The USL fan skews young (64% between ages of 18-44) and male (79%), comparable with MLS fans and the general population; a high proportion of them are college educated (91%), employed (87%) and with a high annual income (42% have household income of at least $100K). USL fans are passionate about the game of soccer with a high number being current and former players with a strong interest in various soccer leagues. USL fans are highly engaged with the league with more than three-quarters attending at least two games in 2015, while 45% are season ticket holders. The USL fan is tech savvy with more than one-third consuming USL-related news via digital and social platforms on a regular basis.
The Lamar Hunt U.S. Open Cup, recognized as U.S. Soccer’s National Club Championship, is an annual competition open to all amateur and professional soccer teams affiliated with U.S. Soccer. The tournament has crowned a champion for 103 consecutive years dating from 1914. In 1999, the competition was renamed to honor American soccer pioneer Lamar Hunt.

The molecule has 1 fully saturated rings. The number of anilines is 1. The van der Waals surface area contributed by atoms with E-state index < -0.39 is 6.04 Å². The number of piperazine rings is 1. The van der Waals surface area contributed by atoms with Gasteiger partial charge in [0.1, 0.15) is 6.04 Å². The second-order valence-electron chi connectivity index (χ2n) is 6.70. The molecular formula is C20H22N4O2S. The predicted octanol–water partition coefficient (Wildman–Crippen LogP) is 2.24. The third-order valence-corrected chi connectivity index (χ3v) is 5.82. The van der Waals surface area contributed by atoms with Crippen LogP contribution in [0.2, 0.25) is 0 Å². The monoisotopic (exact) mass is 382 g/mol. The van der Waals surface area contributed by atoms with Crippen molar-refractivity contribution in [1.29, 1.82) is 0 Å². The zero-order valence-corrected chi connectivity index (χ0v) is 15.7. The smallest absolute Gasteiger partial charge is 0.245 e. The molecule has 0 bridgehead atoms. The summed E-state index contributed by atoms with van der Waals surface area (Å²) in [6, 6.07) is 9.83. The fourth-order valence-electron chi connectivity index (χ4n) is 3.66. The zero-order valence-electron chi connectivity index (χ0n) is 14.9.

A record 18 USL teams entered the tournament in 2017: the Charleston Battery, Charlotte Independence, Colorado Springs Switchbacks FC, FC Cincinnati, the Harrisburg City Islanders, Louisville City FC, OKC Energy FC, Orange County SC, Phoenix Rising FC, the Pittsburgh Riverhounds, Reno 1868 FC, the Richmond Kickers, Rochester Rhinos, Sacramento Republic FC, Saint Louis FC, San Antonio FC, the Tampa Bay Rowdies and Tulsa Roughnecks FC. With a record number of 99 teams participating overall, the USL begins Open Cup play in the Second Round (May 17).This year’s winning team will receive $250,000, a berth in the 2019 CONCACAF Champions’ League and have its name engraved on the historic Dewar Challenge Trophy, one of the oldest nationally contested trophies in American team sports. The runner-up will earn $60,000 and the team that advances the furthest from each lower division will take home a $15,000 prize. The USL’s Rochester Rhinos are the last non-MLS team to win the U.S. Open Cup (1999) and the USL’s Charleston Battery were the last non-MLS team to advance to the Final (2008).